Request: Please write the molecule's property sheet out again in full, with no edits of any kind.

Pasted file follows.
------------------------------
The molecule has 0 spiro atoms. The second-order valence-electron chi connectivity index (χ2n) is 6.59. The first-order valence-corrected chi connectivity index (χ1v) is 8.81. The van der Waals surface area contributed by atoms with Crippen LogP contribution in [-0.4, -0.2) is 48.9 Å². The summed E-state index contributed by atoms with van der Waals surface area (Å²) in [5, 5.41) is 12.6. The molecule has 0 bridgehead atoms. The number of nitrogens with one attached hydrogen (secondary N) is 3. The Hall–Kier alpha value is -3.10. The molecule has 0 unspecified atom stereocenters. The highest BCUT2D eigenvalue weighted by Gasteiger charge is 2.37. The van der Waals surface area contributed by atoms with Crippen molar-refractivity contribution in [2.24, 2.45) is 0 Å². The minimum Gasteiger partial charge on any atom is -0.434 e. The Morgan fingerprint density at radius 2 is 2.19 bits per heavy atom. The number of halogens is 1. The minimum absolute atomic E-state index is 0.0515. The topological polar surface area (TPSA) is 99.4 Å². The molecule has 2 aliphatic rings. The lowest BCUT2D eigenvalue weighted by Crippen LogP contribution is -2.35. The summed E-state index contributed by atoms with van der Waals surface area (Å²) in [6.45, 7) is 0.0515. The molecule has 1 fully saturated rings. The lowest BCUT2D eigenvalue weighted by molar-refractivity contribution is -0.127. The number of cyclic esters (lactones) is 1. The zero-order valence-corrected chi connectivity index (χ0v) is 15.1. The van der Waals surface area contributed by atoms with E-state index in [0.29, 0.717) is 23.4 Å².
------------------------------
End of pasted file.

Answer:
The molecule has 0 spiro atoms. The second-order valence-electron chi connectivity index (χ2n) is 6.59. The first-order valence-corrected chi connectivity index (χ1v) is 8.81. The van der Waals surface area contributed by atoms with Crippen LogP contribution in [-0.4, -0.2) is 48.9 Å². The summed E-state index contributed by atoms with van der Waals surface area (Å²) in [5, 5.41) is 12.6. The molecule has 0 bridgehead atoms. The number of nitrogens with one attached hydrogen (secondary N) is 3. The Hall–Kier alpha value is -3.10. The molecule has 0 unspecified atom stereocenters. The highest BCUT2D eigenvalue weighted by Gasteiger charge is 2.37. The van der Waals surface area contributed by atoms with Crippen molar-refractivity contribution in [2.24, 2.45) is 0 Å². The minimum Gasteiger partial charge on any atom is -0.434 e. The Morgan fingerprint density at radius 2 is 2.19 bits per heavy atom. The number of halogens is 1. The minimum absolute atomic E-state index is 0.0515. The topological polar surface area (TPSA) is 99.4 Å². The molecule has 2 aliphatic rings. The lowest BCUT2D eigenvalue weighted by Crippen LogP contribution is -2.35. The summed E-state index contributed by atoms with van der Waals surface area (Å²) in [6.45, 7) is 0.0515. The molecule has 1 fully saturated rings. The lowest BCUT2D eigenvalue weighted by molar-refractivity contribution is -0.127. The number of cyclic esters (lactones) is 1. The zero-order valence-corrected chi connectivity index (χ0v) is 15.1. The van der Waals surface area contributed by atoms with E-state index in [0.29, 0.717) is 23.4 Å².